Musical Phenom Brings His Talent to Las Vegas
The lights are on, the ballroom is set and Gary Hill, 18, is asking God if he was intended to become a full-time musician.
The date is Feb. 16, 2012 at the Orpheum Theatre in Los Angeles, where thousands of hopefuls audition in front of various talent scouts for the reality television series “America’s Got Talent.”
After two previous unsuccessful preliminary auditions, Hill’s goal is to receive a positive reception by the talent scouts, and begin a career as the next great definitive jazz vocalist.
Hill, however, attained more than a positive reception. Instead, he received record producer Jim Bacani’s business card from one of the talent scouts.
One month later, Bacani signed Hill to Avatar Records of Los Angeles, becoming the youngest artist to sign a contract (and release an album) in the label’s history.
His debut album, entitled “The Beginning,” was released on Dec. 13, 2013, selling more than 1,000 copies as of April 2015.
Unlike many young musicians who gravitate toward the latest rock ‘n’ roll or hip-hop trend, Hill chose to study the definitive artists of the vocal jazz community.
The ambitious musician envisions his creations as a revival of the genre of music invented by Frank Sinatra and Nat King Cole.
Prior to breaking records and signing a recording contract, Hill’s most frequent audience were the patrons of his uncle’s restaurant in Thousand Oaks, California. He simultaneously played piano and sang at the restaurant from 2007 until 2011, performing a combination of self-arranged standards and original compositions.
During his time at his uncle’s restaurant, Hill was discovered by Michael Winderlaiter, a record producer for Walt Disney Records of Anaheim, California.
In 2008, Winderlaiter helped Hill release his first extended play, an album comprised of six tracks, titled “Pieces of Me and Him.” The extended play contained four of Hill’s arrangements of Frank Sinatra standards, and two original compositions.
Upon the release of the extended play, however, Winderlaiter did not express further interest in working with Hill.
“Once the extended play was released, he told me that, while he really enjoyed my talent and presence, I was too young, and still needed to mature musically,” Hill said. “I was still eternally grateful that he helped me get my first album out, though.”
Hill believes that the exposure of performing at his uncle’s restaurant allowed him to attain various jobs within the entertainment industry throughout California.
He often received gigs performing background vocals at concerts for pop music artists, including Barry Manilow, George Michael and Elton John.
Hill has also appeared in more than 20 television series in a cameo role, such as “Malcolm in the Middle,” “CSI: Miami” and “George Lopez.”
As he was working more than 30 hours per week within the entertainment industry, Hill completed his education via online correspondence courses, earning his high school diploma by age 14.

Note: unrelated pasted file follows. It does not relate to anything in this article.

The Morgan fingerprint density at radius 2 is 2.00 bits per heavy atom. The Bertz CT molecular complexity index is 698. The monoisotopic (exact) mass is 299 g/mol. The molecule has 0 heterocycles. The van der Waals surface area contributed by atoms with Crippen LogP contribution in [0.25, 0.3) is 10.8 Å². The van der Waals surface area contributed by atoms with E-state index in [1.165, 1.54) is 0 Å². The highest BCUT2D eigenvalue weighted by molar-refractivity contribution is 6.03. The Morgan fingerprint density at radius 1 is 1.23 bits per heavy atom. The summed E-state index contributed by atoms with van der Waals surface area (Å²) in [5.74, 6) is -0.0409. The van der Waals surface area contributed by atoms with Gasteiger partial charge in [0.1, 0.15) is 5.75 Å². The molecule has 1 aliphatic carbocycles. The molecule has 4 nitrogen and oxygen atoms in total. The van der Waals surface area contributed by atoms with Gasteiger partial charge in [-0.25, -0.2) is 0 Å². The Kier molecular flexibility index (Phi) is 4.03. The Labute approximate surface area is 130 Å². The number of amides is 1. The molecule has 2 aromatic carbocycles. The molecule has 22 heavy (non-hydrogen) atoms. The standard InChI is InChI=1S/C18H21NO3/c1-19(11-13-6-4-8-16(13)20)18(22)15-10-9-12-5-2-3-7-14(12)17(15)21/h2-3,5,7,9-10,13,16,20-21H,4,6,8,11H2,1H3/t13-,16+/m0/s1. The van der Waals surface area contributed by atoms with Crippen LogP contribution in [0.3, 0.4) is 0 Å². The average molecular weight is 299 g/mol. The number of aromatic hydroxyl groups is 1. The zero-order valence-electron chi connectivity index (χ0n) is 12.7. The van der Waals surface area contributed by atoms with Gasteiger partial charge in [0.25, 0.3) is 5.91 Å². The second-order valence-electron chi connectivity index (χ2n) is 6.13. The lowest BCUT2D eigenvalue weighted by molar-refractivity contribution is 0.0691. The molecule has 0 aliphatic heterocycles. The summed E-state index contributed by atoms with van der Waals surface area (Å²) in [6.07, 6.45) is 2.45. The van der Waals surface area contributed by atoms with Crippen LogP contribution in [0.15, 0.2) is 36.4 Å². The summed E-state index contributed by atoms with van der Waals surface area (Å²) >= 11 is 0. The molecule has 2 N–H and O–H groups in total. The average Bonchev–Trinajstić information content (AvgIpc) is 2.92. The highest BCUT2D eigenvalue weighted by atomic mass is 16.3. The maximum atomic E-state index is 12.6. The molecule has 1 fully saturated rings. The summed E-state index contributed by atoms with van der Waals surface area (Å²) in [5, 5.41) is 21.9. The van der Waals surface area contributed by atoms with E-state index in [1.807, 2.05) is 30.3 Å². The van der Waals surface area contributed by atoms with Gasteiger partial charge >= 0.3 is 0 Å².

Hill began arranging and writing music at the age of 8, after receiving the debut albums of vocalists Harry Connick, Jr. and Steve Tyrell as Christmas presents.
He respected their debut albums in particular more for their arrangements of popular standards, rather than their vocal talent.
“I’ve always despised hearing other people perform Frank Sinatra and Dean Martin songs when they don’t do anything original with the tune,” Hill said. “Then I heard Tyrell and Connick, Jr., and, as a performer, I officially knew what I wanted to do, and never looked back.”
When he is not performing or rehearsing, Hill said that he spends at least five hours every day arranging and writing music.
Some of Hill’s arrangements include Paul Anka’s “You Are My Destiny” and “I’ve Got the World on a String” by Frank Sinatra.
After living in California for 17 years, Hill moved with his family to Las Vegas in December 2013 for networking purposes.
During his initial months living in Las Vegas, Hill attended UNLV for two semesters, where he majored in jazz music performance under the tutelage of Professor Dave Loeb.
He left UNLV after the fall 2014 semester, and said that he will more than likely not return.
“Gary was, indisputably, one of the most talented and hardworking vocalists I have ever worked with, but he attended UNLV more for communications,” Loeb said. “Nevertheless, I expect his name to be featured in lights on the Strip very soon.”
Hill currently alternates his time between Las Vegas and Los Angeles.
“For the very most part, I perform in Las Vegas, and record in Los Angeles now,” Hill said.
Hill’s next album is tentatively scheduled to be released by the summer of 2016, featuring six arrangements, and five original compositions.
“This kid takes dedication to a whole new level,” said Hill’s childhood friend Daniel Daal, 18. “He really is a gift from God, and rightfully deserves a higher level of prominence.”
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